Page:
Naperville has a growing Asian population and the mayor recently named two volunteers as leaders of outreach efforts from the city to Chinese and Indian residents:
Pradel this week announced the creation of the outreach positions to be filled by Bill Liu, who will work with Chinese residents, and Krishna Bansal, who will reach out to the city’s Indian community.
“We have such a diversified city that I’ve been wanting to kind of get on the cutting edge of bringing all our groups together,” Pradel said.
The outreach managers mainly will work to answer questions for Chinese and Indian residents and help them become more comfortable with the processes and procedures of city government, Pradel said. Liu and Bansal also will connect city leadership to important groups in the Chinese and Indian communities and stand in for Pradel if he’s unavailable for their meetings and events…
Pradel said he chose to begin outreach efforts among Chinese and Indian residents because they are two of the city’s largest minority groups. According to 2010 census data, 7.4 percent of Naperville residents are Indian and 3.9 percent are Chinese.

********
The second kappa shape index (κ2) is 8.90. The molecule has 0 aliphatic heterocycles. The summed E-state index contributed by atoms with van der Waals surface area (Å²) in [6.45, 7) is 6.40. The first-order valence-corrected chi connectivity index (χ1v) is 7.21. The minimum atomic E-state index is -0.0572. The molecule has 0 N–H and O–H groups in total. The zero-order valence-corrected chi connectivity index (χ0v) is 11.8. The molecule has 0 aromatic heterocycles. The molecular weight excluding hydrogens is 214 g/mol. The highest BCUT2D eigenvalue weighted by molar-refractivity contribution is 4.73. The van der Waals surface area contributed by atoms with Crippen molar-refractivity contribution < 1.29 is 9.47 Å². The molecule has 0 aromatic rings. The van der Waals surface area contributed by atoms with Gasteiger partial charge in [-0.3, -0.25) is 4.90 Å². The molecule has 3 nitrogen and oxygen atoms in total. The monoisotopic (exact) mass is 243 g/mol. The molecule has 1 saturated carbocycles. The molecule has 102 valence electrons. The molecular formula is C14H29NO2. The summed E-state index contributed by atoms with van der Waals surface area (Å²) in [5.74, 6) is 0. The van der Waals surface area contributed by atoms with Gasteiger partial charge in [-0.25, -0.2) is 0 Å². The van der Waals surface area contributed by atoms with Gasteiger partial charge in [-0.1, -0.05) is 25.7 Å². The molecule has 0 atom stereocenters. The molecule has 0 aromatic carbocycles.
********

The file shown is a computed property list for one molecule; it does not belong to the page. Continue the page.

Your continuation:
Appointing a similar leader to begin Hispanic outreach could be next, Pradel said. Hispanics and Latinos from all countries make up 5.3 percent of Naperville’s population, according to 2010 census figures. The rest of the city’s roughly 142,000 population is made up of 76.5 percent white people and 4.7 percent blacks.
Interesting move within the diversification of the suburbs more broadly but also within Naperville. It sounds like this is primarily about business opportunities, cultural events, and transmitting information from City Hall. The business part doesn’t surprise me – Naperville is known for its high-tech and white-collar jobs as well as growth – and suburbs are always looking for ways to improve communication with residents. The cultural events side could be interesting: could there be Chinese or Indian events in downtown Naperville in the near future? It also bears watching how outreach to Chinese, Indian, and Latino residents might differ in the future as issues of race/ethnicity, social class, and cultural practices intersect.